Dear fellow travellers
It is interesting to reflect on the land in which one lives - which in our case is Germany. Our travels over the last fortnight have taken us from one end of this country to the other. We have dipped our toes in the chilly Baltic and nudged the border with Austria. We stopped in the mountains of Saxony, walked the streets of Stralsund and enjoyed spring sunshine on the banks of the Danube.
Yet strangely this is a country which neither of us really understands. One of us is a Berliner by birth, the other a Berliner by choice. The view from Berlin lends no advantage when its comes to reviewing the affairs of Germany.
In France, the capital city pundits simply presume that theirs is the right to comment on all things French. Heavens, when did you last hear a sharp political commentary on French affairs from Nancy or Nantes?
Paris et le désert français comes to mind. That was the title of a provocative 1947 book by French geographer Jean-François Gravier. In Germany, things are different. The economic landscape becomes ever more desert-like as one moves east towards Berlin. When the media need a wise commentator on economic issues, they turn to Frankfurt-am-Main rather than Berlin. In matters of finance Frankfurt rules the federal roost.
In a country where Hochkultur still holds considerable sway, the culture pundits are more likely to be in Bayreuth than in Berlin. And when it comes to football, all roads lead inexorably to Munich (even if many Germans from outside Bavaria take a less positive view of Bayern Munich than you might suppose).
This week's dreadful aviation disaster has played out in the international media with reports from Spain, France and Germany. It's telling that yesterday afternoon's press conference organised by Germanwings and Lufthansa was hosted in Cologne rather than Berlin.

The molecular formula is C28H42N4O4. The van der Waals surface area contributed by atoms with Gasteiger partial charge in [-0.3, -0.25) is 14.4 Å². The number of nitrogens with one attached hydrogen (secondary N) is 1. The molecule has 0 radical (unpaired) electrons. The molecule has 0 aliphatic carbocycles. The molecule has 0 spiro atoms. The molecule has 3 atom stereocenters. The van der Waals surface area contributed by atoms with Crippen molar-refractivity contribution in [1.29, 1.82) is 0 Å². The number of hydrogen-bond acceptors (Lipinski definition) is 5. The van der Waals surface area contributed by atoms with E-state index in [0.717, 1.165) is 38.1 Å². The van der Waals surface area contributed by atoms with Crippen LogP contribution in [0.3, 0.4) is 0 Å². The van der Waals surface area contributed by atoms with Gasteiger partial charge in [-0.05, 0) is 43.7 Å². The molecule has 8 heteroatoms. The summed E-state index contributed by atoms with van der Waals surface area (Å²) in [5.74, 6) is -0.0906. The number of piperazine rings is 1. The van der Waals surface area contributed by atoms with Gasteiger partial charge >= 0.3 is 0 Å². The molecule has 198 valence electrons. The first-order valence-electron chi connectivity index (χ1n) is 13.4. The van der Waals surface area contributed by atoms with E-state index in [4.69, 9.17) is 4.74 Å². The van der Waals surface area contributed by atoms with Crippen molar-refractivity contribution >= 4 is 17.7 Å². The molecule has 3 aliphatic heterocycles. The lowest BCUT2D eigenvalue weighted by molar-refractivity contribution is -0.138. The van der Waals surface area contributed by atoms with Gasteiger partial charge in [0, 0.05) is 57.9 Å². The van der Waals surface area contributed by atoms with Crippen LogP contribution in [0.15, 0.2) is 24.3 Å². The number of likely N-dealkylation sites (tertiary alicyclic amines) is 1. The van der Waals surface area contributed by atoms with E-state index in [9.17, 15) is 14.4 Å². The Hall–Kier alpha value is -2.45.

Berlin is a city on the sidelines. As we travelled the length of Germany from the shores of the Baltic to the shadow of the Alps, we noted the gentle murmur of surprise as we admitted to coming from Berlin. For the capital of Germany is off-centre when it comes to many spheres of German life.
German cities have recently competed for national backing for a bid to host the 2024 Summer Olympics. Deep down, we Berliners all knew that Hamburg would get the nod. We just assumed - rightly as it turned out - that Berlin would never make the grade.
The international media are prone to accord to our city a prominence it hardly deserves. “Berlin argues for more pressure on Greece,” proclaimed the headlines earlier this month. But we Berliners all know of course that Berlin never argues for anything. It is the big players - cities like Düsseldorf and Munich - which press their case.
As we ponder modern Germany, we realise that our gaze from Berlin is that of outsiders. We look beyond the boundaries of our home city to a nation that tussles with its inheritance, a country that rarely speaks with one voice. Only occasionally, as when Germany won the World Cup in Brazil last year, is there a collective cheer, one that echoes from the Black Forest to the Baltic. It often takes a moment of great jubilation to bring this country together.
Or a time of dreadful desolation. This is indeed a day of desolation - a day when, right across this land, people are united in grief at the fate of all those on board Germanwings Flight 4U9525. And united in horror at the emerging account of the likely cause of that catastrophe.
Nicky Gardner and Susanne Kries
(editors, hidden europe magazine)